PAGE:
Employers have a variety of important responsibilities towards their staff and these, along with the rights and protections staff are entitled to, vary depending on an individual’s employment status. It is important to understand whether an individual is classified as an employee, a worker or self-employed, to determine which rights are relevant. Employment status also determines the employment related taxes that both the staff member and the employer must pay.
For those in standard regular employment, who are likely to be employees, this may be a relatively simple task. However, it might be harder to determine the employment status of those with more casual work arrangements.
An employer cannot simply choose what status they would like their staff to have, and what is written in an employment contact does not necessarily determine employment status either. What matters is the reality of the working relationship and the degree of control exerted by the employer is often the key factor.
What employment status does your team member have?
Below is a non-exhaustive list, setting out some of the key differences between the three types of employment status and the varying rights and responsibilities that are associated with them.
- Likely to have a manager with extensive control over their work and they will be expected to work regularly, with a minimum number of hours
- Has responsibilities towards their employer
- Generally required to carry out their work themselves and are paid a regular wage
- Entitled to all employment rights, although some may require a minimum length of service
- Their employer will still exert a degree of control, for example, over their uniform
- Has fewer responsibilities towards their employer and more flexibility over when, how much and where they work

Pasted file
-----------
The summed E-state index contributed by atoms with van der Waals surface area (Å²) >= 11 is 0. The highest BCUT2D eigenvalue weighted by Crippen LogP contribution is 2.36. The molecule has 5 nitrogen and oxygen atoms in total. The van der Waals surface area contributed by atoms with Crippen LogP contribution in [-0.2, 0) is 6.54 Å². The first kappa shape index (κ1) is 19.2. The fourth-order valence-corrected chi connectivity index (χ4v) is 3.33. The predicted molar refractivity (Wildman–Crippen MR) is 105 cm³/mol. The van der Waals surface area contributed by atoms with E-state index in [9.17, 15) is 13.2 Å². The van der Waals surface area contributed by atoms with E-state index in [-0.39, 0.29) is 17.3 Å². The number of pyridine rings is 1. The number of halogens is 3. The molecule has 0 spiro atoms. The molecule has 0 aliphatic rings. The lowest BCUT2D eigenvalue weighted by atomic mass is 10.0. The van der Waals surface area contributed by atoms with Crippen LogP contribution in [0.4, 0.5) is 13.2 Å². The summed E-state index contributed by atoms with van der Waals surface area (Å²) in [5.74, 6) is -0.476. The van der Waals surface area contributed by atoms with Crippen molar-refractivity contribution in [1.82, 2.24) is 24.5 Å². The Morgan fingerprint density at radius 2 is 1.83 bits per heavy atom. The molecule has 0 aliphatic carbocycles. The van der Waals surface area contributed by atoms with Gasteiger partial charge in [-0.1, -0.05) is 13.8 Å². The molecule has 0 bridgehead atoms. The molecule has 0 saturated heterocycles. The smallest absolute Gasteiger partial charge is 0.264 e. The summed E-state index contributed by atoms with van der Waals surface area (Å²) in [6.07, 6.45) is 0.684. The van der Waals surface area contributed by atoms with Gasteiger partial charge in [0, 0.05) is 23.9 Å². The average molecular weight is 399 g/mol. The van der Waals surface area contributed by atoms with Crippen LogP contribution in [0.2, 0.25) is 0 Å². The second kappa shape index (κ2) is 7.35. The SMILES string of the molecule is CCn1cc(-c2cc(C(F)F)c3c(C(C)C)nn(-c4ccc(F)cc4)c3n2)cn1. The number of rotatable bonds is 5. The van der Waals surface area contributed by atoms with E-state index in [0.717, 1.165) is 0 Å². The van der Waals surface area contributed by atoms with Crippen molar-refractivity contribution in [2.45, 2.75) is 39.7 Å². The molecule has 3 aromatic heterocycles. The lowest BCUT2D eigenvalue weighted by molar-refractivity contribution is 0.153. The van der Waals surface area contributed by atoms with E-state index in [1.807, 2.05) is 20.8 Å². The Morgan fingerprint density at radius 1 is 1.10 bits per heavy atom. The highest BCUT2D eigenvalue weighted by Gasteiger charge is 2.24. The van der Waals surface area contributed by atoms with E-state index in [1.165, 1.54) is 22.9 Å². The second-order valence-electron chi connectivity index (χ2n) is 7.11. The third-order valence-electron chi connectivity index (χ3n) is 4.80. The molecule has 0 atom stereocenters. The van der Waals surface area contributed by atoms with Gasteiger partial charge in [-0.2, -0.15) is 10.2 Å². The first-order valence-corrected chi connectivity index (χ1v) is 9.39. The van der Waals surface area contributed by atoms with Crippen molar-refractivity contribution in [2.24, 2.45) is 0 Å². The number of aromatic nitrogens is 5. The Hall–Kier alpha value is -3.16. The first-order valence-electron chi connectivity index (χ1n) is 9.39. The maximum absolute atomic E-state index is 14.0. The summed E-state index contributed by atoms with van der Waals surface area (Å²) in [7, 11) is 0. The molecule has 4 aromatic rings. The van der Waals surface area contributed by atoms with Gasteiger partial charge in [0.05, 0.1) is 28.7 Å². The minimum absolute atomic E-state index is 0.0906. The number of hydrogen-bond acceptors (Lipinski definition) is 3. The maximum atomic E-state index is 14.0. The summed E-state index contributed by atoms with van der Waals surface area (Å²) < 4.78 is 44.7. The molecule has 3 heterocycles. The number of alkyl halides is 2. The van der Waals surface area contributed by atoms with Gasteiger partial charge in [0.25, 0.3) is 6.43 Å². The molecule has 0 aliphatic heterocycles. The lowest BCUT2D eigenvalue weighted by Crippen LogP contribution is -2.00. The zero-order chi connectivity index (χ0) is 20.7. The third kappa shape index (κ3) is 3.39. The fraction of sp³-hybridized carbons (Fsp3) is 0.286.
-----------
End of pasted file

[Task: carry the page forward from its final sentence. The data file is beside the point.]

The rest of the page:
- Generally expected to carry out their work themselves
- Entitled to some employment rights, such as holiday pay, national minimum or living wage and protection against unlawful discrimination
- Significant freedom and flexibility as they are running their own business (and are responsible for its success or failure)
- Can negotiate the price for their work and can send someone else to carry out the work
- Generally, has no employment rights
Can employment status change?
It is important to remember that employment needs to be kept under review to ensure that it continues to reflect the on-going reality of the relationship.
Any changes in the working relationship between an employer and staff member should prompt a review of employment status. This will help to ensure the individual is benefiting from the correct associated rights and responsibilities, and that both the organisation and the individual are paying the correct employment-related taxes. Failure to do so can lead to individuals challenging their employment status and potentially costly court cases and fines.
If you would like advice on employment status, or other employment-related matters, please contact Stephanie Clarke at email@example.com or on 01727 798035.